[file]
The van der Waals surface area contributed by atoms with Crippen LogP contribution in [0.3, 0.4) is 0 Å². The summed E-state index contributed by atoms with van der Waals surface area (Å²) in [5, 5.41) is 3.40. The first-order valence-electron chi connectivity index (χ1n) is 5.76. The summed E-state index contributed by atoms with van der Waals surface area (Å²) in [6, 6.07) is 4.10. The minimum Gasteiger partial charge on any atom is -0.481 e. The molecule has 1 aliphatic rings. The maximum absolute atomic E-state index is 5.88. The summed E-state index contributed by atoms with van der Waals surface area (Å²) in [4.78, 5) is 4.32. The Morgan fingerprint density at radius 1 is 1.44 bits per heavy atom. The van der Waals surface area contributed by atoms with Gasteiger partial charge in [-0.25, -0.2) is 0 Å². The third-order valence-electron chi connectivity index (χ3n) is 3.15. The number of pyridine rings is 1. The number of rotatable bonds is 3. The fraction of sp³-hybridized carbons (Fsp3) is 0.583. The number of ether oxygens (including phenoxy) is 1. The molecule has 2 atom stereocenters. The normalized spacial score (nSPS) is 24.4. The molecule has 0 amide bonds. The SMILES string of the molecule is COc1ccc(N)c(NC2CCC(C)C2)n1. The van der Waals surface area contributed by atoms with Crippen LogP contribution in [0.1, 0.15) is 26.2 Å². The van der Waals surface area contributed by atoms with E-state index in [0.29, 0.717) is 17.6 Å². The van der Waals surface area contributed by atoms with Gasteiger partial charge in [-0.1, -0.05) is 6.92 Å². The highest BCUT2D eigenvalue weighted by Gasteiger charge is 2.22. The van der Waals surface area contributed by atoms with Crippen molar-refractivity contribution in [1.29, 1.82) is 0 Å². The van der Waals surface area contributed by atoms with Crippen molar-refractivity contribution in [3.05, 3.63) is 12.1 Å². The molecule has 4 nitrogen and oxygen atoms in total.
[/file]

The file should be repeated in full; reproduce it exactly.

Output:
The van der Waals surface area contributed by atoms with Crippen LogP contribution in [0.3, 0.4) is 0 Å². The summed E-state index contributed by atoms with van der Waals surface area (Å²) in [5, 5.41) is 3.40. The first-order valence-electron chi connectivity index (χ1n) is 5.76. The summed E-state index contributed by atoms with van der Waals surface area (Å²) in [6, 6.07) is 4.10. The minimum Gasteiger partial charge on any atom is -0.481 e. The molecule has 1 aliphatic rings. The maximum absolute atomic E-state index is 5.88. The summed E-state index contributed by atoms with van der Waals surface area (Å²) in [4.78, 5) is 4.32. The Morgan fingerprint density at radius 1 is 1.44 bits per heavy atom. The van der Waals surface area contributed by atoms with Gasteiger partial charge in [-0.25, -0.2) is 0 Å². The third-order valence-electron chi connectivity index (χ3n) is 3.15. The number of pyridine rings is 1. The number of rotatable bonds is 3. The fraction of sp³-hybridized carbons (Fsp3) is 0.583. The number of ether oxygens (including phenoxy) is 1. The molecule has 2 atom stereocenters. The normalized spacial score (nSPS) is 24.4. The molecule has 0 amide bonds. The SMILES string of the molecule is COc1ccc(N)c(NC2CCC(C)C2)n1. The van der Waals surface area contributed by atoms with Crippen LogP contribution in [0.1, 0.15) is 26.2 Å². The van der Waals surface area contributed by atoms with E-state index in [0.29, 0.717) is 17.6 Å². The van der Waals surface area contributed by atoms with Gasteiger partial charge in [-0.1, -0.05) is 6.92 Å². The highest BCUT2D eigenvalue weighted by Gasteiger charge is 2.22. The van der Waals surface area contributed by atoms with Crippen molar-refractivity contribution in [1.29, 1.82) is 0 Å². The van der Waals surface area contributed by atoms with Crippen molar-refractivity contribution in [3.05, 3.63) is 12.1 Å². The molecule has 4 nitrogen and oxygen atoms in total.